Page 68

NORA Oilheat Technicians Manual

Chapter 4 Fuel Units and Oil Valves 1/2 In. O.D. Tubing—Inlet Line Figure 4-13: Booster fuel unit; pressurized system installation Max. Intake Pressure at Burner 10 PSI 0-30 PSI Pressure Gauge # 1 # 2 # 3 4-10 Fuel Units and Oil Valves Tank Manifold Air Bleed— Highest Point in Line 1/2 In. O.D. Tubing— Manifold Line Solenoid Valves 35 Ft. Max. Auxiliary Filter Suspended Furnaces 1/2 In. O.D. Tubing— Return Line Approx. 3 Inches H 15 Ft. Max. Fuel unit limitations 1. NFPA31, the National oilburner code, limits the shaft seal pressure to 3 PSI, although most pumps can take up to 10 PSI. 2. Single-stage pumps should not be operated beyond 6" of vacuum when hooked up one pipe. Single stage, two pipe installations should not be operated above 10" of vacuum. 3. Two-stage pumps should generally operate below 12" of vacuum because at very high vacuums, oil foams within the pump. Pumps with integral solenoid valves There are two types of pumps with built in electronic shut off valves called integral solenoid valves. One is the blocking valve pump and the other is the by-pass valve pump. The blocking valve stops the flow of oil to the nozzle just like an externally mounted solenoid valve does. With this pump, the oil is shut off two ways: with the electric valve, and the pressure regulating valve. The by-pass valve pump has a valve that controls the flow of oil to the nozzle indirectly by diverting oil flow inside the pump. When it is time to shut off the oil flow the dumping valve opens, causing the pressure to drop quickly and the pressure regulating valve to close sooner. This is opposite the blocking valve operation. When the blocking valve opens, oil flows; when the dumping valve opens, oil stops. Either type of valve will give you quick cutoff, but to get delayed cut-in, and cleaner starts, you need either a valve-on delay primary control, a hydro-mechanical pump delay, or an electric delay device. Servicing and testing the fuel unit Primary venting and bleeding In a one pipe system, when a pump runs out of oil or picks up air due to high vacuum or a leak or break in the oil supply line, the air must be bled from the fuel unit and line after the tank is filled or the supply line is repaired. Failure to do this properly can cause pulsation, changes in flame condition, or excessive dripping at the nozzle after the burner shuts off. There are two methods for air elimination in a one pipe system. If the system is a gravity feed and R Pipe Cap Suntec Boost Pump & Motorset Filter Shut Off Valve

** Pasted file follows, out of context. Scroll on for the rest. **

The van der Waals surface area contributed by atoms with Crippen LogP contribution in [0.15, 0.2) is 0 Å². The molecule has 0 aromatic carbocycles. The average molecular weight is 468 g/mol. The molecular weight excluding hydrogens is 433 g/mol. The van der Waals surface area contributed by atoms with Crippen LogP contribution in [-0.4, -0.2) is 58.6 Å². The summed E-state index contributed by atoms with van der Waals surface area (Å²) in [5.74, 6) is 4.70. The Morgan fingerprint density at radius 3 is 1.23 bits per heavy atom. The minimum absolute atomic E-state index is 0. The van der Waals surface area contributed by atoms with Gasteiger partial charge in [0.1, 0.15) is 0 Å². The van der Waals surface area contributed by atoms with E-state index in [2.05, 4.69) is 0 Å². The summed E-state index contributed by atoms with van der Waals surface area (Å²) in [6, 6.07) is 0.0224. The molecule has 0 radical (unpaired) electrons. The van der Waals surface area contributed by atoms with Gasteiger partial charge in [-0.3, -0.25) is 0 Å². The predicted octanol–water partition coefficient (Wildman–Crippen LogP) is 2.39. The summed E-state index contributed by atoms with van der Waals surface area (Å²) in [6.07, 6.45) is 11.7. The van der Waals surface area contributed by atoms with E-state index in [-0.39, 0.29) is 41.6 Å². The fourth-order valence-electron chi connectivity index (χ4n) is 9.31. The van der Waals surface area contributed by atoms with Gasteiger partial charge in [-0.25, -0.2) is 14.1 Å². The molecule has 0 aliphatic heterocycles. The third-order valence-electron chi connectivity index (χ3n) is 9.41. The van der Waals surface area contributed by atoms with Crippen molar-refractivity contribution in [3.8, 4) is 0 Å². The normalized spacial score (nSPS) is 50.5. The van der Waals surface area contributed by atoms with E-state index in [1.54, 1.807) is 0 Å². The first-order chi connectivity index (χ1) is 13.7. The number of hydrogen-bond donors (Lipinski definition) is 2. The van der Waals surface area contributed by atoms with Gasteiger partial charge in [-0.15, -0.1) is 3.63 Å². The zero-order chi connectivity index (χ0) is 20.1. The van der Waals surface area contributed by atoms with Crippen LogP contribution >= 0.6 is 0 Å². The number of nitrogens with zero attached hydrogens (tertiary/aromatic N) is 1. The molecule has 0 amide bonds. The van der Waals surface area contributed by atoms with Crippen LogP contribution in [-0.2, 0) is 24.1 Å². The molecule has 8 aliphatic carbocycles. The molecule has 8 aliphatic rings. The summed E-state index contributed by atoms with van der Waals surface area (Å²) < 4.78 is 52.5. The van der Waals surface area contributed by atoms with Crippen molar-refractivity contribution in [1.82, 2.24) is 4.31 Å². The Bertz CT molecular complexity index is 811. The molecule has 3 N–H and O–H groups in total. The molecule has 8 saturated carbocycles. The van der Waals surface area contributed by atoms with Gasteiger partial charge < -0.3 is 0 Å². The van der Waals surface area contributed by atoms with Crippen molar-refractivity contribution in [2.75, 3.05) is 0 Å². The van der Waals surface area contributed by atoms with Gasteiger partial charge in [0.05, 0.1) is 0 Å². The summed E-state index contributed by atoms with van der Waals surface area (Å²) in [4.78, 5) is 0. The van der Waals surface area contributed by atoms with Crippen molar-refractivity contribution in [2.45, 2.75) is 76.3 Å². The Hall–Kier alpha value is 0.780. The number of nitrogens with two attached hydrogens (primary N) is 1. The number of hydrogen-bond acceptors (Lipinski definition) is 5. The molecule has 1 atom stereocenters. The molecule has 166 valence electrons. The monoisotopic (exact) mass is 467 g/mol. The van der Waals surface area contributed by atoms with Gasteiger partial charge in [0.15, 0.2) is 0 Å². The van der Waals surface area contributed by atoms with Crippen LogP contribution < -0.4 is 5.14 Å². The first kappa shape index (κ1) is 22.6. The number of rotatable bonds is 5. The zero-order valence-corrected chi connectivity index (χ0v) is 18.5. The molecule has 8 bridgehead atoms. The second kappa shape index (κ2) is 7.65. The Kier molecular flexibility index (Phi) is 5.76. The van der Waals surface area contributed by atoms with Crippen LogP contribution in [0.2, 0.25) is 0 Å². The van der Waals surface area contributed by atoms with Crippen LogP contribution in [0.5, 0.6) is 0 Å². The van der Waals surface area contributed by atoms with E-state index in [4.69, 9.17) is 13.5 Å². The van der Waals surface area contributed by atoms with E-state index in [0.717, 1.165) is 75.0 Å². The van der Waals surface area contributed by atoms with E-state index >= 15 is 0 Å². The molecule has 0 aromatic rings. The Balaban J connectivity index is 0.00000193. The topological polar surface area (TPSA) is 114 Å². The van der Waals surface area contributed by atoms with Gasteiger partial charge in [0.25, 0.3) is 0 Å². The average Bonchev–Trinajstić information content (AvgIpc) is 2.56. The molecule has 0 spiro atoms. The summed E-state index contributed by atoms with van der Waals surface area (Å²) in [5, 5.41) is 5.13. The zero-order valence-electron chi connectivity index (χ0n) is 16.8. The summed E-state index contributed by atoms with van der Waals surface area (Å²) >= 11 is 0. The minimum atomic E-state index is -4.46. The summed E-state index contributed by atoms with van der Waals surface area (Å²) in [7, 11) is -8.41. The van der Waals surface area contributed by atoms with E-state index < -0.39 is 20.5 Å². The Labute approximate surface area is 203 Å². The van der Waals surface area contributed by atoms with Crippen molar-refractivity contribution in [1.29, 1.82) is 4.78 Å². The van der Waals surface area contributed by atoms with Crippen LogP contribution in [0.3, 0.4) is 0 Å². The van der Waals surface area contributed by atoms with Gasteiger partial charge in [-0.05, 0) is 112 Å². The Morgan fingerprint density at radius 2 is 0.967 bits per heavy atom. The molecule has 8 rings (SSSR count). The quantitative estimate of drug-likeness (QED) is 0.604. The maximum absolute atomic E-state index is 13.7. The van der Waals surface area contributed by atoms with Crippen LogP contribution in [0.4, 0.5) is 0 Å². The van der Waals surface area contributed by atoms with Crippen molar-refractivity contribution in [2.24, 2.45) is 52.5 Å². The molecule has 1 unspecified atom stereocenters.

NORA Oilheat Technicians Manual
To see the actual publication please follow the link above